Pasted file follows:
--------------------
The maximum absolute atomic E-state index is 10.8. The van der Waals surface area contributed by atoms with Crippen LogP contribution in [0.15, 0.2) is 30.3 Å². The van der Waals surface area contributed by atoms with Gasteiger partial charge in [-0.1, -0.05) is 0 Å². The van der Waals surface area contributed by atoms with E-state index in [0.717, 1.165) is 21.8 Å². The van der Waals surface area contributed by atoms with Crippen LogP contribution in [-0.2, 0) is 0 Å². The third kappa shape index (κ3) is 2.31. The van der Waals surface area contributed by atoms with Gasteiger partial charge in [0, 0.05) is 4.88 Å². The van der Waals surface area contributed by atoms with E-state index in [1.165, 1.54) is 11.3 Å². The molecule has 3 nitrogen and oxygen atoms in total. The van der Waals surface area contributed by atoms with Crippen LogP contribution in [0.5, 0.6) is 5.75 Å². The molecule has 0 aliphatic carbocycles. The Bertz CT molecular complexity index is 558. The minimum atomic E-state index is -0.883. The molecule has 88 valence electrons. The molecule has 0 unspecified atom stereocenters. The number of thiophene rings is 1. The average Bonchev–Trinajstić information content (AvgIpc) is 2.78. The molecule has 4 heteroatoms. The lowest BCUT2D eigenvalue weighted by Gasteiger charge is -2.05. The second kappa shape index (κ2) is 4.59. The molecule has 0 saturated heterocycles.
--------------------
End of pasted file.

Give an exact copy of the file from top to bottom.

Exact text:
The maximum absolute atomic E-state index is 10.8. The van der Waals surface area contributed by atoms with Crippen LogP contribution in [0.15, 0.2) is 30.3 Å². The van der Waals surface area contributed by atoms with Gasteiger partial charge in [-0.1, -0.05) is 0 Å². The van der Waals surface area contributed by atoms with E-state index in [0.717, 1.165) is 21.8 Å². The van der Waals surface area contributed by atoms with Crippen LogP contribution in [-0.2, 0) is 0 Å². The third kappa shape index (κ3) is 2.31. The van der Waals surface area contributed by atoms with Gasteiger partial charge in [0, 0.05) is 4.88 Å². The van der Waals surface area contributed by atoms with E-state index in [1.165, 1.54) is 11.3 Å². The molecule has 3 nitrogen and oxygen atoms in total. The van der Waals surface area contributed by atoms with Crippen LogP contribution in [0.5, 0.6) is 5.75 Å². The molecule has 0 aliphatic carbocycles. The Bertz CT molecular complexity index is 558. The minimum atomic E-state index is -0.883. The molecule has 88 valence electrons. The molecule has 0 unspecified atom stereocenters. The number of thiophene rings is 1. The average Bonchev–Trinajstić information content (AvgIpc) is 2.78. The molecule has 4 heteroatoms. The lowest BCUT2D eigenvalue weighted by Gasteiger charge is -2.05. The second kappa shape index (κ2) is 4.59. The molecule has 0 saturated heterocycles.